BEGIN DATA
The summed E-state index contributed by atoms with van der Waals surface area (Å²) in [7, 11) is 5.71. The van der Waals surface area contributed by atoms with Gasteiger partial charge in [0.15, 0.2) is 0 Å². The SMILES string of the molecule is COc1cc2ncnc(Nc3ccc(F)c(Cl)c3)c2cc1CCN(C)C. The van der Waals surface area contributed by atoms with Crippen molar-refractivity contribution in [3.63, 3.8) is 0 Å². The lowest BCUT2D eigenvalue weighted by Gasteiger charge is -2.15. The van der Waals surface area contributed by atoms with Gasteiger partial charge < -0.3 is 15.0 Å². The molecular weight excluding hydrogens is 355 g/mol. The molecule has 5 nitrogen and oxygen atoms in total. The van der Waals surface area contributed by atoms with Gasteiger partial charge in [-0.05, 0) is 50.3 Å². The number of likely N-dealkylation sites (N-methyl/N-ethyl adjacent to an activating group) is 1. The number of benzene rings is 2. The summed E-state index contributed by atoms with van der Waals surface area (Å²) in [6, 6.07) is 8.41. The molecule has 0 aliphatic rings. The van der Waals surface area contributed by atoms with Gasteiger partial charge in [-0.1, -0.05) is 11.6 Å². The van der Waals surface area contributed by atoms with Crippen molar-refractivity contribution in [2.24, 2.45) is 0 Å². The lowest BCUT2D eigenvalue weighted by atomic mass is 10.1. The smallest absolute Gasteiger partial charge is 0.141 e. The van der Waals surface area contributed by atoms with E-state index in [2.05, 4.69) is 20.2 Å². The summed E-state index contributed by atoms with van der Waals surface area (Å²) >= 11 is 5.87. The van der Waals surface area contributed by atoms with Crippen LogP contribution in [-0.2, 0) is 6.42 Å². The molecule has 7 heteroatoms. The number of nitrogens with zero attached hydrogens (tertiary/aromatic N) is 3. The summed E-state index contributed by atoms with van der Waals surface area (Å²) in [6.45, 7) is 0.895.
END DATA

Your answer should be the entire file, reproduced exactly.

The summed E-state index contributed by atoms with van der Waals surface area (Å²) in [7, 11) is 5.71. The van der Waals surface area contributed by atoms with Gasteiger partial charge in [0.15, 0.2) is 0 Å². The SMILES string of the molecule is COc1cc2ncnc(Nc3ccc(F)c(Cl)c3)c2cc1CCN(C)C. The van der Waals surface area contributed by atoms with Crippen molar-refractivity contribution in [3.63, 3.8) is 0 Å². The lowest BCUT2D eigenvalue weighted by Gasteiger charge is -2.15. The van der Waals surface area contributed by atoms with Gasteiger partial charge < -0.3 is 15.0 Å². The molecular weight excluding hydrogens is 355 g/mol. The molecule has 5 nitrogen and oxygen atoms in total. The van der Waals surface area contributed by atoms with Gasteiger partial charge in [-0.05, 0) is 50.3 Å². The number of likely N-dealkylation sites (N-methyl/N-ethyl adjacent to an activating group) is 1. The number of benzene rings is 2. The summed E-state index contributed by atoms with van der Waals surface area (Å²) in [6, 6.07) is 8.41. The molecule has 0 aliphatic rings. The van der Waals surface area contributed by atoms with Gasteiger partial charge in [-0.1, -0.05) is 11.6 Å². The van der Waals surface area contributed by atoms with Crippen molar-refractivity contribution in [2.24, 2.45) is 0 Å². The lowest BCUT2D eigenvalue weighted by atomic mass is 10.1. The smallest absolute Gasteiger partial charge is 0.141 e. The van der Waals surface area contributed by atoms with E-state index in [2.05, 4.69) is 20.2 Å². The summed E-state index contributed by atoms with van der Waals surface area (Å²) >= 11 is 5.87. The van der Waals surface area contributed by atoms with Crippen LogP contribution in [-0.2, 0) is 6.42 Å². The molecule has 7 heteroatoms. The number of nitrogens with zero attached hydrogens (tertiary/aromatic N) is 3. The summed E-state index contributed by atoms with van der Waals surface area (Å²) in [6.45, 7) is 0.895.